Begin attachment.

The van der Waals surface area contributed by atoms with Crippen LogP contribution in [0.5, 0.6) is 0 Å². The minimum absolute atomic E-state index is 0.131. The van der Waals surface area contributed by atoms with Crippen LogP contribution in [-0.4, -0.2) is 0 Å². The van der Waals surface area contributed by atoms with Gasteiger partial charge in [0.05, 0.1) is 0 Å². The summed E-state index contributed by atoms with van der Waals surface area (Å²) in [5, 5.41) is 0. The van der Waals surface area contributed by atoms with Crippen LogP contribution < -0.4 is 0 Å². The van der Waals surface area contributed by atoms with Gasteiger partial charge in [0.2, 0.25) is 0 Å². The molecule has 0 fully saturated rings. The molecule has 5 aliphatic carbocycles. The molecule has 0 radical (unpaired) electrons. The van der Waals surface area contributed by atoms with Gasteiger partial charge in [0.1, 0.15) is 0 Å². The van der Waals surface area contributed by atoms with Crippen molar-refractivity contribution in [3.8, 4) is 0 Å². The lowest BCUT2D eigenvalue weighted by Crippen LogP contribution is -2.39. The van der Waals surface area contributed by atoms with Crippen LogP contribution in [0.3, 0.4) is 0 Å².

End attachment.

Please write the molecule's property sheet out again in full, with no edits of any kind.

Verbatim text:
The van der Waals surface area contributed by atoms with Crippen LogP contribution in [0.5, 0.6) is 0 Å². The minimum absolute atomic E-state index is 0.131. The van der Waals surface area contributed by atoms with Crippen LogP contribution in [-0.4, -0.2) is 0 Å². The van der Waals surface area contributed by atoms with Gasteiger partial charge in [0.05, 0.1) is 0 Å². The summed E-state index contributed by atoms with van der Waals surface area (Å²) in [5, 5.41) is 0. The van der Waals surface area contributed by atoms with Crippen LogP contribution < -0.4 is 0 Å². The van der Waals surface area contributed by atoms with Gasteiger partial charge in [0.2, 0.25) is 0 Å². The molecule has 0 fully saturated rings. The molecule has 5 aliphatic carbocycles. The molecule has 0 radical (unpaired) electrons. The van der Waals surface area contributed by atoms with Gasteiger partial charge in [0.1, 0.15) is 0 Å². The van der Waals surface area contributed by atoms with Crippen molar-refractivity contribution in [3.8, 4) is 0 Å². The lowest BCUT2D eigenvalue weighted by Crippen LogP contribution is -2.39. The van der Waals surface area contributed by atoms with Crippen LogP contribution in [0.3, 0.4) is 0 Å².